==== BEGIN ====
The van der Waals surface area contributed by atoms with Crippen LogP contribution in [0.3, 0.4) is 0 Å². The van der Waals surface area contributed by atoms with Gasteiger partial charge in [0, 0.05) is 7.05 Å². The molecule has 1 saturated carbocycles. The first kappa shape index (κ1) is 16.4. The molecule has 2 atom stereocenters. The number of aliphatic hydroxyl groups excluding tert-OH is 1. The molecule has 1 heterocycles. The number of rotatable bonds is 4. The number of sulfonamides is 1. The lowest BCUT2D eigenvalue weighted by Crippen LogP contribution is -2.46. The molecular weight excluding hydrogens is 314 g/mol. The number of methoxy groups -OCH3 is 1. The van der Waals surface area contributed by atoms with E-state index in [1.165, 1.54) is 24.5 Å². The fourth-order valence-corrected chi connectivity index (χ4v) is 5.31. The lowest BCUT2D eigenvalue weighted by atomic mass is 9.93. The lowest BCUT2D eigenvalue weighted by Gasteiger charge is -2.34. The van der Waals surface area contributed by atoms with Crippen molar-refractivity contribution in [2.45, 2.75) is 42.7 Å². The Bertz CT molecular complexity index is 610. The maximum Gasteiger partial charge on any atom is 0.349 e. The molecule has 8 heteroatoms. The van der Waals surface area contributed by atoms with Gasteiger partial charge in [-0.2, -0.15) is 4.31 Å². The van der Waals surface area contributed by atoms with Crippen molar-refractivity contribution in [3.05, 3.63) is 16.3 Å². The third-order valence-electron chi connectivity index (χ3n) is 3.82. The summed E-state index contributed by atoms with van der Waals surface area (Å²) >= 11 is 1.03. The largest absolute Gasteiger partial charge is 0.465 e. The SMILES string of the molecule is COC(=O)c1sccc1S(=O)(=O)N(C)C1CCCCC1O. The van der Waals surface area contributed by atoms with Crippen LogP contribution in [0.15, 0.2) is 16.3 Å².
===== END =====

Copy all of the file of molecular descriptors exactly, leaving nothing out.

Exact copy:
The van der Waals surface area contributed by atoms with Crippen LogP contribution in [0.3, 0.4) is 0 Å². The van der Waals surface area contributed by atoms with Gasteiger partial charge in [0, 0.05) is 7.05 Å². The molecule has 1 saturated carbocycles. The first kappa shape index (κ1) is 16.4. The molecule has 2 atom stereocenters. The number of aliphatic hydroxyl groups excluding tert-OH is 1. The molecule has 1 heterocycles. The number of rotatable bonds is 4. The number of sulfonamides is 1. The lowest BCUT2D eigenvalue weighted by Crippen LogP contribution is -2.46. The molecular weight excluding hydrogens is 314 g/mol. The number of methoxy groups -OCH3 is 1. The van der Waals surface area contributed by atoms with E-state index in [1.165, 1.54) is 24.5 Å². The fourth-order valence-corrected chi connectivity index (χ4v) is 5.31. The lowest BCUT2D eigenvalue weighted by atomic mass is 9.93. The lowest BCUT2D eigenvalue weighted by Gasteiger charge is -2.34. The van der Waals surface area contributed by atoms with Crippen molar-refractivity contribution in [2.45, 2.75) is 42.7 Å². The Bertz CT molecular complexity index is 610. The maximum Gasteiger partial charge on any atom is 0.349 e. The molecule has 8 heteroatoms. The van der Waals surface area contributed by atoms with Gasteiger partial charge in [-0.2, -0.15) is 4.31 Å². The van der Waals surface area contributed by atoms with Crippen molar-refractivity contribution in [3.05, 3.63) is 16.3 Å². The third-order valence-electron chi connectivity index (χ3n) is 3.82. The summed E-state index contributed by atoms with van der Waals surface area (Å²) >= 11 is 1.03. The largest absolute Gasteiger partial charge is 0.465 e. The SMILES string of the molecule is COC(=O)c1sccc1S(=O)(=O)N(C)C1CCCCC1O. The van der Waals surface area contributed by atoms with Crippen LogP contribution in [0.15, 0.2) is 16.3 Å².